Skip to content Skip to sidebar Skip to footer

Popular NFT scams and how to avoid them

NFT scams have kept a lot of people from participating in the space. At the beginning of 2022, NFT sales crossed a total of $4 billion, and what this means is that more and more people are trading NFTs and investing in NFTs.

With all of this money changing hands, it’s normal to see bad players step into the game with NFT scams. Also, most early adopters are tech-savvy, hence, NFT scams tend to be sophisticated.

Whether you’re just starting out have been in this space for a while, it’s important that you know these NFT scams and how to avoid falling prey to scammers.

1. Discord DMs phishing

Discord, being one of the most important platforms for NFT projects, is the place you’re most likely to encounter the most NFT scammers.

These NFT scammers find you and begin to DM you consistently or randomly. They often like to pretend to be a popular influencer, brand, or even a celebrity.

Most of the DMs you receive from NFT scammers would be fake announcements from NFT projects, and some DMs contain a link. Be sure never to click any link you see on these messages. Other DMs would be from your supposed friend asking for some cash.

Don’t believe the fake NFT project announcements you receive in your DMs on Discord. Before you believe anything, always find out its legitimacy and full details on the group.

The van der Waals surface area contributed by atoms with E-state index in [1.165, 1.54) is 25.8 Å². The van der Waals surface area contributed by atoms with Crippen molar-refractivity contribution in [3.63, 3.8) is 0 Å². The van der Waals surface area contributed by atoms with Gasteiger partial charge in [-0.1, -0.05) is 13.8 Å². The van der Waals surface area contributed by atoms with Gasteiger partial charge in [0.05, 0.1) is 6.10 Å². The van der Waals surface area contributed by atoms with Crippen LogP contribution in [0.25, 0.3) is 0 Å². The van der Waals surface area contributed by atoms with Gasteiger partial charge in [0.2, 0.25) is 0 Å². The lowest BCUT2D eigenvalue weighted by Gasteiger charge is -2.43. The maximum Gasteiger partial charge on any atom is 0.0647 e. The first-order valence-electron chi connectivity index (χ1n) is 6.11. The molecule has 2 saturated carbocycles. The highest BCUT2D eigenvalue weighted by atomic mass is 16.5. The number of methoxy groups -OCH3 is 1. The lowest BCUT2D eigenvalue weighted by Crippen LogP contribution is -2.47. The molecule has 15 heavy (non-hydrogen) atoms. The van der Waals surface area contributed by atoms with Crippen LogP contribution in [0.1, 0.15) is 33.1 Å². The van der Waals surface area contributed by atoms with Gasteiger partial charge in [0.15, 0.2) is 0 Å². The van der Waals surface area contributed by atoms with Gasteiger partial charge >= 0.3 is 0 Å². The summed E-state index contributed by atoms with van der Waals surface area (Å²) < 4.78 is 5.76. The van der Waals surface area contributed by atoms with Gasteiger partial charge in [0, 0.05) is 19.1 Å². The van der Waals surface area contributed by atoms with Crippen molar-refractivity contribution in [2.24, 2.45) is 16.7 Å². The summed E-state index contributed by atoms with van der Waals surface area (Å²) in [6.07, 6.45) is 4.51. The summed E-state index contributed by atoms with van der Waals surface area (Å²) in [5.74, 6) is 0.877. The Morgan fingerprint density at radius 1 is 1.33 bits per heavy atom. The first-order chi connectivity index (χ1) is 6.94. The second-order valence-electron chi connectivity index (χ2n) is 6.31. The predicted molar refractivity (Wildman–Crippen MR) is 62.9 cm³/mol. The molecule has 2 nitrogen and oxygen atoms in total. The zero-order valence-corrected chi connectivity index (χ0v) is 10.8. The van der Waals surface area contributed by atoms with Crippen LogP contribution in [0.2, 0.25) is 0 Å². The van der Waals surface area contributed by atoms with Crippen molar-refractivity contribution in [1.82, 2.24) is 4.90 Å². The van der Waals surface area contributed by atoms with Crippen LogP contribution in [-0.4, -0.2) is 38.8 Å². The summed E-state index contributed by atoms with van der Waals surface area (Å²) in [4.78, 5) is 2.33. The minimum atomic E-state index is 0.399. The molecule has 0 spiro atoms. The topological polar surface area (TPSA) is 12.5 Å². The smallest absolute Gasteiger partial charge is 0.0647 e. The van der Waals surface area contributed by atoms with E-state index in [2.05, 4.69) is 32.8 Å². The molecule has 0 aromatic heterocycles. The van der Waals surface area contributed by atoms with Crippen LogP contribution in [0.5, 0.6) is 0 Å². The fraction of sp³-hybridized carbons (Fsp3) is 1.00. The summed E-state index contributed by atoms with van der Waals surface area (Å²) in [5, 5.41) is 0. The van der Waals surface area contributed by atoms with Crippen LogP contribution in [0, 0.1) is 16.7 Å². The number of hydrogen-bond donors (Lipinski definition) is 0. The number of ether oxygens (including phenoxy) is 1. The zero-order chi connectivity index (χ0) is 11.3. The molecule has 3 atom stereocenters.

Discord is also where you find fake airdrops and giveaways intended to scam you. I’ll discuss this later in this post.


2. Fake Twitter Personas

NFT influencers on Twitter sway the purchasing decisions of investors in NFT projects. For this reason, NFT scammers now impersonate the Twitter profiles of NFT influencers and brands to defraud unsuspecting people.

The scammers would rename a Twitter profile to something close to the handle of an NFT influencer or brand. Not only that, but they also copy the bios, profile picture, and header of the real account verbatim.

Using the fake Twitter accounts, NFT scammers then DM their targets start a conversation, and try to promote some scam projects or promote a scheme. Sometimes, the fake profile goes to the extent of asking the user for help and opinions on matters.

To spot fake Twitter accounts, check their verification status. No fake Twitter account would be verified. However, this method won’t work if the real profile is also not verified.

In this case, check the quality of their tweets. Being a supposed NFT influencer or brand, their account is probably fake if they retweet much more than they post their content. Similarly, if they have only a few followers, which is not expected of popular NFT influencers and brands.

Fake Twitter personas and Discord DMs are two of the tools NFT scammers use the most.


3. Pump and dump NFT schemes

pump and dump NFT schemes
pump and dump NFT schemes

A pump and dump NFT scheme refers to a situation when someone or a group of individuals manipulate the market by purchasing huge amounts of an NFT, thus driving up the demand for the asset. When the value increases, the scammers dump their held assets smiling to the bank and leaving investors with worthless assets.